Physician gaslighting: “are we all toxic & excluded?”

How the idea of gaslighting applies to discrimination in healthcare professions

Written and edited by Nida Fatima, MD and Jakob Bower.

The thriller play entitled Gas Light, based on themes of emotional abuse and manipulation, premiered in London in 1932 and was adapted into an American film by the same name in 1944.

This story brings to light a patriarchal system where men dominate over women by diminishing their dignity with false psychological claims, labeling them as frantic and hysterical. It provides a message which applies to many current social issues, such as making discriminatory assumptions, spreading misleading messages, and doubting one’s own sanity.

Gaslighting may be experienced by any individual for a variety of reasons, but here we will discuss evidence that applies to female physicians and gender issues.

There are existing definitions of medical gaslighting which refer to physicians dismissing women’s health problems, enforcing the misogynist stereotype that women are irrational and “hysterical.”

However, there is much more than that. Toxic power dynamics in medicine impact professionals as well; gaslighting is ingrained in healthcare power structures.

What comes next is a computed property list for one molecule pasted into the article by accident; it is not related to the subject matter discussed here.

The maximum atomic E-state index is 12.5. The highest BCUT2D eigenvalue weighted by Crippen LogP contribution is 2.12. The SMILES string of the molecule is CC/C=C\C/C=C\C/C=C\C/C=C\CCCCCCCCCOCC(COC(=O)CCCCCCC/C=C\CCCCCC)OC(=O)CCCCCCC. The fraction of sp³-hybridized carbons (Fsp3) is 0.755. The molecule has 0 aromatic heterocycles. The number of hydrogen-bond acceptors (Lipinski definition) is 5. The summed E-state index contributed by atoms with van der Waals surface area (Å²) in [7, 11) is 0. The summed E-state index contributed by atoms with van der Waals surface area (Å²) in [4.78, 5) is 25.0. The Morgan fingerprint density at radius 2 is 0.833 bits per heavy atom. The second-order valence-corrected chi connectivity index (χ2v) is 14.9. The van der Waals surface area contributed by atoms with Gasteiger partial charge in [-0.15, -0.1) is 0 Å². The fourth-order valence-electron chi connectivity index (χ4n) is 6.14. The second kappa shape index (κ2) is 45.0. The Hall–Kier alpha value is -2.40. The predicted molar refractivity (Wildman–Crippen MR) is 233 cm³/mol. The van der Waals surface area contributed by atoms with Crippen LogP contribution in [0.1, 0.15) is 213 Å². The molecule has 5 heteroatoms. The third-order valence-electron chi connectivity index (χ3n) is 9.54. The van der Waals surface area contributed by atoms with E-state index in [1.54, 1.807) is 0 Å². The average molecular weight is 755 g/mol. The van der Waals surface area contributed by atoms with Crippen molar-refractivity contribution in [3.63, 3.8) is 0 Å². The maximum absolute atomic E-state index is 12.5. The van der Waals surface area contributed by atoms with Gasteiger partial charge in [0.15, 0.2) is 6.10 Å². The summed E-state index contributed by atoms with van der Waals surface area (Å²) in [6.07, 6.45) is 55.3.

There is not a single week when we don’t hear a successful female physician stating, “I am thinking of leaving my job in medicine.” Women physicians are offered lower starting salaries in 93% of 45 different subspecialities, and 96% of subspecialties will pay them less over ten years—even with the same training as male counterparts in the same specialty.

Gaslighting by patients themselves is another issue. Patients often consider female surgeons less competent. There have been several reports where patients are diagnosed and scheduled for surgery by a female physician but prefer to be operated on by a male physician. Despite excellent bedside skills and surgical skills, societal norms put immense pressure on female physicians.

In terms of family needs, female full-time physicians spend more time on parenting and household work versus male physicians. The COVID-19 pandemic has contributed to further domestic inequality regarding parenting needs and increased responsibilities for women.

The degree to which these issues—societal pressures, gender inequalities, family needs—affect women more than men should make us reconsider the systems of bias and discrimination that are at their roots.

There is a dire need to stop gaslighting based on any sort of assumption. We should remind ourselves that no one is superior to the other in terms of race, gender, or creed.

We must foster a way of living and working where everyone has equity in their rights and everyone can contribute. Let’s be transparent regarding compensation, time, power, and career trajectory, and let’s hold those in power accountable for the fairness of the systems they represent.

Raise your voice and spread awareness so that future generations don’t have to deal with the same problems.

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